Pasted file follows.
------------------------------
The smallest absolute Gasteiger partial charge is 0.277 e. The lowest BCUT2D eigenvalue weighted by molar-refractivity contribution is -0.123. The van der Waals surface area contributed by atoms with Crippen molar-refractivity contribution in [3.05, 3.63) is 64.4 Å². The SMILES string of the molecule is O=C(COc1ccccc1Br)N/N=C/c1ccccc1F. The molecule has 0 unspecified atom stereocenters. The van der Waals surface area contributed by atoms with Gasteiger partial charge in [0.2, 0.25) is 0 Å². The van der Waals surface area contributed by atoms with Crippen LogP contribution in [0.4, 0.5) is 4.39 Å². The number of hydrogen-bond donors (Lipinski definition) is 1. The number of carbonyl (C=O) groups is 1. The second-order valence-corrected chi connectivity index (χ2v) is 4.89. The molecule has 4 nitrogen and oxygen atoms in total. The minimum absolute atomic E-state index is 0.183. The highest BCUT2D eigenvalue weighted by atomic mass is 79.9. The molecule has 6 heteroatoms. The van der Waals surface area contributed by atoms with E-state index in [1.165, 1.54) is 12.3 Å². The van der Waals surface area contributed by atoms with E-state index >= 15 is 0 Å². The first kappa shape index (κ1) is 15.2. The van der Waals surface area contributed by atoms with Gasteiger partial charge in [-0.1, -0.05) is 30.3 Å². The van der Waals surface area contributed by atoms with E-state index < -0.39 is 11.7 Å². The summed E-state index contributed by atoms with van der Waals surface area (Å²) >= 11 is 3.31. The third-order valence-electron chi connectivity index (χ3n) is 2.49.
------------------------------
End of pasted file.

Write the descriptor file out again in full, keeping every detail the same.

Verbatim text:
The smallest absolute Gasteiger partial charge is 0.277 e. The lowest BCUT2D eigenvalue weighted by molar-refractivity contribution is -0.123. The van der Waals surface area contributed by atoms with Crippen molar-refractivity contribution in [3.05, 3.63) is 64.4 Å². The SMILES string of the molecule is O=C(COc1ccccc1Br)N/N=C/c1ccccc1F. The molecule has 0 unspecified atom stereocenters. The van der Waals surface area contributed by atoms with Gasteiger partial charge in [0.2, 0.25) is 0 Å². The van der Waals surface area contributed by atoms with Crippen LogP contribution in [0.4, 0.5) is 4.39 Å². The number of hydrogen-bond donors (Lipinski definition) is 1. The number of carbonyl (C=O) groups is 1. The second-order valence-corrected chi connectivity index (χ2v) is 4.89. The molecule has 4 nitrogen and oxygen atoms in total. The minimum absolute atomic E-state index is 0.183. The highest BCUT2D eigenvalue weighted by atomic mass is 79.9. The molecule has 6 heteroatoms. The van der Waals surface area contributed by atoms with E-state index in [1.165, 1.54) is 12.3 Å². The van der Waals surface area contributed by atoms with E-state index >= 15 is 0 Å². The first kappa shape index (κ1) is 15.2. The van der Waals surface area contributed by atoms with Gasteiger partial charge in [-0.1, -0.05) is 30.3 Å². The van der Waals surface area contributed by atoms with E-state index < -0.39 is 11.7 Å². The summed E-state index contributed by atoms with van der Waals surface area (Å²) >= 11 is 3.31. The third-order valence-electron chi connectivity index (χ3n) is 2.49.